BIRMINGHAM — Before U.S. Supreme Court Justice Ketanji Brown Jackson spoke to commemorate the 1963 bombing of the 16th Street Baptist Church on Friday, Birmingham Mayor Randall Woodfin claimed some laws still violate certain citizens' right to vote.
The 1963 bombing of the 16th Street Baptist Church occurred after four Ku Klux Klan (KKK) members planted 19 sticks of dynamite under the steps of the church. The explosion killed four black girls: Addie Mae Collins, Cynthia Wesley, Carole Robertson and Carol Denise McNair, all under the age of 15. It also injured several others.
The bombing received national attention and amplified the push for civil rights legislation on the federal level. Following the assassination of President John F. Kennedy later that year, President B. Lyndon Johnson passed the Civil Rights Act in 1964.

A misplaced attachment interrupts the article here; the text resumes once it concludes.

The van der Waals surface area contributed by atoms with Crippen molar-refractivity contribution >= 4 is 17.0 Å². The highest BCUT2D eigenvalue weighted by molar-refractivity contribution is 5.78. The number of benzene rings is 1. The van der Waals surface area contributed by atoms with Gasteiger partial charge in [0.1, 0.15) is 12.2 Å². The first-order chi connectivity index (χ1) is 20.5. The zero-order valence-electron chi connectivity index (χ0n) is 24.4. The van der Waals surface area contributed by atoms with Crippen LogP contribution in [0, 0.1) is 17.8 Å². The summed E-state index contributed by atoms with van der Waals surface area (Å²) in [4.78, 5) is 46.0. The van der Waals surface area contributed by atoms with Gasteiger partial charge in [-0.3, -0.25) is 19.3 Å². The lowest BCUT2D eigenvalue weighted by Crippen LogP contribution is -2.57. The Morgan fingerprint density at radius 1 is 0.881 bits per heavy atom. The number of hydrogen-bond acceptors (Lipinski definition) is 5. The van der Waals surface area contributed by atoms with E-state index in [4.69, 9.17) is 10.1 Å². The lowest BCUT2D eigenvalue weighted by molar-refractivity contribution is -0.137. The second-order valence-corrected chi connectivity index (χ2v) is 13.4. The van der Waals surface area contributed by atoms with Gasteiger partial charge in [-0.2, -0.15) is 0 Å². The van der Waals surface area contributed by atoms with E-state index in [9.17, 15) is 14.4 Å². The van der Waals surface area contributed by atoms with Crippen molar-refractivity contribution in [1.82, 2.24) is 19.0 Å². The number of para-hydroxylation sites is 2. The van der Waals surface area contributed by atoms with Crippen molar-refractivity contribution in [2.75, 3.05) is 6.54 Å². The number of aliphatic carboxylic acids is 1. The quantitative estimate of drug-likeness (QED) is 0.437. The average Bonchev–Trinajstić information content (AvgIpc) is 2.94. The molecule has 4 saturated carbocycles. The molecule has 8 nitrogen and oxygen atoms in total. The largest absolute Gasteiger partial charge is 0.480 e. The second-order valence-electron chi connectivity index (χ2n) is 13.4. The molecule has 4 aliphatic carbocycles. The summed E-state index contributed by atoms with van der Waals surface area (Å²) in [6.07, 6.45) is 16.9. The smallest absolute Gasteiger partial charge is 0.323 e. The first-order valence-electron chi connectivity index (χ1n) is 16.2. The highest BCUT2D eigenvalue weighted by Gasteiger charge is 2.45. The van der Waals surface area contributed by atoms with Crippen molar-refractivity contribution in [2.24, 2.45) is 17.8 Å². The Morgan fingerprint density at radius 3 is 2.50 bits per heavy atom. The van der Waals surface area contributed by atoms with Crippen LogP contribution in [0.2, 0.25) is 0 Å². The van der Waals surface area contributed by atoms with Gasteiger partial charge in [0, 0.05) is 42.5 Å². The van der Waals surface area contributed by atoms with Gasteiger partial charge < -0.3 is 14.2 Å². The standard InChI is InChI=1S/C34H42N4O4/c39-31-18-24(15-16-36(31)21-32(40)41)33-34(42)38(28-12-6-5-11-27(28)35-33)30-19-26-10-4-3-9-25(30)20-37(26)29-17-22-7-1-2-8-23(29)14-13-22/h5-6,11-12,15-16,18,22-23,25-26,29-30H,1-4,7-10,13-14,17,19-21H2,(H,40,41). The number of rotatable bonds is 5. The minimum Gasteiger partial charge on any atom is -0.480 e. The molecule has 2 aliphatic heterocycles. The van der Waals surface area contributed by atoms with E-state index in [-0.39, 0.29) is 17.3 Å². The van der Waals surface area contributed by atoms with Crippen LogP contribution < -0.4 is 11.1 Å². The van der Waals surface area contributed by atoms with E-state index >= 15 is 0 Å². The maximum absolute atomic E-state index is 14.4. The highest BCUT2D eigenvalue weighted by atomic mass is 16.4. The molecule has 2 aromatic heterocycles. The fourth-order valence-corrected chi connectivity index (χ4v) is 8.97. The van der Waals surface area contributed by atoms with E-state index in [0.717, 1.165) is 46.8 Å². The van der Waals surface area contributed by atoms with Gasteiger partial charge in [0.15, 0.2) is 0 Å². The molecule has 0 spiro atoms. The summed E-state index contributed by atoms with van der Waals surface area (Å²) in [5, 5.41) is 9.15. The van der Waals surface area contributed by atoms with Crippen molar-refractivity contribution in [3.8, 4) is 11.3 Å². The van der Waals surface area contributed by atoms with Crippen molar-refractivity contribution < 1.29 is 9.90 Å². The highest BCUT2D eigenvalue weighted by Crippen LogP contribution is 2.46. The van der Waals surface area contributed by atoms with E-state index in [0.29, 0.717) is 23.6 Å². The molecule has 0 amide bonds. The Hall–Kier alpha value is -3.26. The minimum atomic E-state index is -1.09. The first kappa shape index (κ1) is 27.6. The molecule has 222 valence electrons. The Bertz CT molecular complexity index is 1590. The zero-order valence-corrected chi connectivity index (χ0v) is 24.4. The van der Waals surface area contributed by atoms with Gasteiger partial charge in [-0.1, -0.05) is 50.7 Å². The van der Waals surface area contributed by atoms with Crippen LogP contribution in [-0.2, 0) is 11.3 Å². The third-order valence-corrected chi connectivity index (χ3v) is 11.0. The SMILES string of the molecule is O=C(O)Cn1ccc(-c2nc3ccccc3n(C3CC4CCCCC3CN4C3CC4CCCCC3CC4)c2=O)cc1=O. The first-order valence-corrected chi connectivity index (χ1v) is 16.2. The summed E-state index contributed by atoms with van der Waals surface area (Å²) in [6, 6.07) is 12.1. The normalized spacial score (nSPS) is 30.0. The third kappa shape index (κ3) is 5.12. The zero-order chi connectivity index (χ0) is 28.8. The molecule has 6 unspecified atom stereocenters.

Viewers filled the church on Friday morning and participated in a service before Jackson's speech. Those who did not make it inside the church gathered outside at Kelly Ingram Park across the street where the service was being projected.
Several Birmingham-area Democrats, including U.S. Rep. Terri Sewell (D-Birmingham), Woodfin and former U.S. Sen. Doug Jones (D-Mountain Brook), welcomed Jackson to the 16th Street Baptist Church.
All three of them spoke of the bombing as a motivation for the civil rights movement, in which Birmingham played a major role. They also insisted that threats to racial equality are still looming, if not becoming more serious.
"Citizens of this country are still disenfranchised from their Constitutional right to vote," Woodfin said in his speech before the church. "We do not cower. We do not take a back seat. We push forward. We must continue to survive."
Democrats have long accused Republicans of disenfranchising minorities through voter ID laws, such as the law in Alabama requiring citizens to have photo ID before voting in elections. Republicans have argued voter ID laws and other measures battle election interference and keep voting fair.
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